Fiji: Women's Groups fed up with the suffering brought by men's bullying coups, and wish to be heard Print E-mail
 Wednesday December 13, 2006

 Men bluster, women suffer

How typical. Fiji is allowed to field a team at the sevens rugby tournament in Wellington next February, to play a sport that Fiji's rugby-mad military chief Frank Bainimarama actually cares about. But their poor netballers miss out on hosting the netball world championships next year, and may even be excluded from playing altogether.
 
So far, so Pacific. The men bluster and posture and the women end up suffering, apparently in silence.
 
Scan the hundreds of thousands of words devoted to Fiji's political crisis in the mainstream media, and you'd get the impression Fiji's women have nothing to say about the coup. The men have done all the talking.
 
Thus we get gung-ho pronouncements from (male) commentators that this is a good coup, a justifiable coup, a necessary means to a just end, given all that corruption and those controversial bills. Of course, they're controversial no more. Controversy implies some level of debate, and with the coup all talking has ended.
 
Was there, for example, a case to be made for the Qoliqoli Bill, which according to one academic, sought to right a historical wrong? Did the Reconciliation, Tolerance and Unity Bill have any redeeming features outside the infamous (and since removed) amnesty clause for 2000 coup plotters? That's a discussion Fijians won't be having under Frank.
 
In some quarters there's even a grudging admiration for Frank for having achieved such a benign and bloodless coup. Which is to say, a supposedly victimless coup.
 
But talk to Fijian women and the feeling is very different. Says Virisila Buadromo, head of the Women's Rights Centre: "We feel violated and compromised by this illegal takeover. We're in a coup cycle and this is reinforcing this idea to young people, that you can use bullying tactics to impose your will on the rest of the people. This negative male posturing sends out a really bad message. It's not just about today. It's about future generations."
 
There is no sense among women I've been in contact with that this is in any way a popular coup. Among Fijian women's groups, all of which have spoken out against the coup, and all multi-ethnic, there is a consensus that coups exact too high a price from Fiji's poor and disenfranchised, particularly women and children.
 
The casualties of this coup are already mounting, as the tourist industry cuts staff and reduces working hours.
 
Young Fijian women, Indian and indigenous, signed an open letter last week pleading for the return of the elected Government and lamenting a ruined future, as international scholarships and employment dried up. They had some harsh words for Fiji's negative male models, too.
 
"Concerned mother" of Suva writes on the Fiji Times website that working-class Fijians are fed up. Bainimarama and his men "have shelter, food and transportation ... we can barely survive another day ... What am I going to feed my children? If there is no work, how will I be able to pay for my rent?"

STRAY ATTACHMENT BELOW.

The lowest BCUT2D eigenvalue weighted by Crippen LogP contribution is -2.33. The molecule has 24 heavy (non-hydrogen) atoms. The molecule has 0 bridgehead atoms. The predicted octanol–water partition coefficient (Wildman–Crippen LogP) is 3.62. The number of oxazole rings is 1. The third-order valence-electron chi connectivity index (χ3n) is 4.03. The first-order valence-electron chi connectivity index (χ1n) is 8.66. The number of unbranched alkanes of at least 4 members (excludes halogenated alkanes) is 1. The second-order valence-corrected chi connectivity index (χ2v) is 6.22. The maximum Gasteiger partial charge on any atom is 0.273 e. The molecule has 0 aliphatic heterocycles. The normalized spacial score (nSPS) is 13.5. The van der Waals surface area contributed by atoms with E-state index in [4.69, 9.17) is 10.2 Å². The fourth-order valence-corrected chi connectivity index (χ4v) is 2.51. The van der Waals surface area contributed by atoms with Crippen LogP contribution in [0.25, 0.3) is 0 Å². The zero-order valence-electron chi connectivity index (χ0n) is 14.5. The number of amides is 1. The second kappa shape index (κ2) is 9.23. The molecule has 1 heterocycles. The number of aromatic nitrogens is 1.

According to research by the Fiji Women's Crisis Centre on the impact of the 2000 coup, 72 per cent of women surveyed either lost their jobs or had reduced working hours and pay cuts as a result of that coup. The number of households earning less than $50 a week more than doubled after the coup.
 
The research also showed an increase in physical and verbal domestic abuse because of financial stress and a general disrespect for the law following the coup, as well as other social and economic impacts and increased assaults by the police and military.
 
In one online forum, women talked about the military excesses that accompanied the coups.
 
"My grandmother's village and many others in the interior of Viti Levu were taken over by the military in the 2000 coup. Strong men were separated from their families and beaten by soldiers ... soldiers went into their bures raping women and taking what they pleased."
 
Is there any reason to suppose this coup will be any different?
 
Already, Bainimarama and his men are showing a growing intolerance for criticism. There have been attempts to censor the media, supposedly to prevent incitement. Vocal critics of the coup have been questioned by the military.
 
And those prominent in the women's rights movement have been at the receiving end of intimidation.
 
Virisila Buadromo was threatened over the phone after circulating a letter that called on Bainimarama to back down. A human rights lawyer, Imrana Jalal, who wrote a critical article in the Fiji Times, was threatened with rape.
 
Which explains why public criticism of the coup in Fiji has remained muted.
 
Mere Lomaloma-Elliott, a Kiwi-Fijian who moved to Suva to manage the staging of the netball championships, has noticed the climate of fear. "You say anything bad about the commander and the next thing you get a truck outside your door and you're taken up to the Army camp."
 
What do women want? Sharon Bhagwan Rolls, who heads a women's peace group born out of the 2000 coup, wants to ensure women aren't shut out of the political process.
 
She says Fijian women want home-grown solutions for the complex issues at the heart of the coups - and the time and space to work them out. They want a Commission of Truth, Justice and Resolution to heal past hurts and chart a visionary future. They want electoral reform to address the ethnic divide in Fijian politics.
 
They want to be listened to. For a change.